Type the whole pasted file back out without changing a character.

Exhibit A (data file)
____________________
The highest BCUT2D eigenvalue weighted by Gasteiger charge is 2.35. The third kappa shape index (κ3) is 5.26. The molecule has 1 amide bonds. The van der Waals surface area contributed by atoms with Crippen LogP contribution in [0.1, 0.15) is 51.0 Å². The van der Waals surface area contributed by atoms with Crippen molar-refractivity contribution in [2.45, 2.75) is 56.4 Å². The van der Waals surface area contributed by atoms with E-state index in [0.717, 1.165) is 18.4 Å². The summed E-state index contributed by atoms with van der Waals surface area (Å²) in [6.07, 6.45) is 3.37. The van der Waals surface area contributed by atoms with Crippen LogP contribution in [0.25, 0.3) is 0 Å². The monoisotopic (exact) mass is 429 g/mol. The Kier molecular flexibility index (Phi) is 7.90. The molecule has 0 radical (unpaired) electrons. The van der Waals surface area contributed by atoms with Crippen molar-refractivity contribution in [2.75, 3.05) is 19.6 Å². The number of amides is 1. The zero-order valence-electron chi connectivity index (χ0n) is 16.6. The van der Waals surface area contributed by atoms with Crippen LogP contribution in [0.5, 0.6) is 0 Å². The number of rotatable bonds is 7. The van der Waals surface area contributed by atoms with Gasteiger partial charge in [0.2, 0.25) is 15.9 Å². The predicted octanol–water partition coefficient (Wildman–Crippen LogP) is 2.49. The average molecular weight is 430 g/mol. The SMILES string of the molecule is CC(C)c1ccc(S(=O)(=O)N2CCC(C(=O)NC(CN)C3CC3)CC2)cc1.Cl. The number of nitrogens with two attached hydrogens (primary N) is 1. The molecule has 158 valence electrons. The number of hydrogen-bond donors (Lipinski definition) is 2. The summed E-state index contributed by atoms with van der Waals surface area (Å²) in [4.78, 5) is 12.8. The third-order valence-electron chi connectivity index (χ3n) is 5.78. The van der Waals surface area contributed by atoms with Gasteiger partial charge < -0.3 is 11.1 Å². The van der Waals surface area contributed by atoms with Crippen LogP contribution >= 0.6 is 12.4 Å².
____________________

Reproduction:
The highest BCUT2D eigenvalue weighted by Gasteiger charge is 2.35. The third kappa shape index (κ3) is 5.26. The molecule has 1 amide bonds. The van der Waals surface area contributed by atoms with Crippen LogP contribution in [0.1, 0.15) is 51.0 Å². The van der Waals surface area contributed by atoms with Crippen molar-refractivity contribution in [2.45, 2.75) is 56.4 Å². The van der Waals surface area contributed by atoms with E-state index in [0.717, 1.165) is 18.4 Å². The summed E-state index contributed by atoms with van der Waals surface area (Å²) in [6.07, 6.45) is 3.37. The van der Waals surface area contributed by atoms with Crippen LogP contribution in [0.25, 0.3) is 0 Å². The monoisotopic (exact) mass is 429 g/mol. The Kier molecular flexibility index (Phi) is 7.90. The molecule has 0 radical (unpaired) electrons. The van der Waals surface area contributed by atoms with Crippen molar-refractivity contribution in [2.75, 3.05) is 19.6 Å². The number of amides is 1. The zero-order valence-electron chi connectivity index (χ0n) is 16.6. The van der Waals surface area contributed by atoms with Crippen LogP contribution in [0.5, 0.6) is 0 Å². The number of rotatable bonds is 7. The van der Waals surface area contributed by atoms with Gasteiger partial charge in [0.2, 0.25) is 15.9 Å². The predicted octanol–water partition coefficient (Wildman–Crippen LogP) is 2.49. The average molecular weight is 430 g/mol. The SMILES string of the molecule is CC(C)c1ccc(S(=O)(=O)N2CCC(C(=O)NC(CN)C3CC3)CC2)cc1.Cl. The number of nitrogens with two attached hydrogens (primary N) is 1. The molecule has 158 valence electrons. The number of hydrogen-bond donors (Lipinski definition) is 2. The summed E-state index contributed by atoms with van der Waals surface area (Å²) in [4.78, 5) is 12.8. The third-order valence-electron chi connectivity index (χ3n) is 5.78. The van der Waals surface area contributed by atoms with Gasteiger partial charge < -0.3 is 11.1 Å². The van der Waals surface area contributed by atoms with Crippen LogP contribution >= 0.6 is 12.4 Å².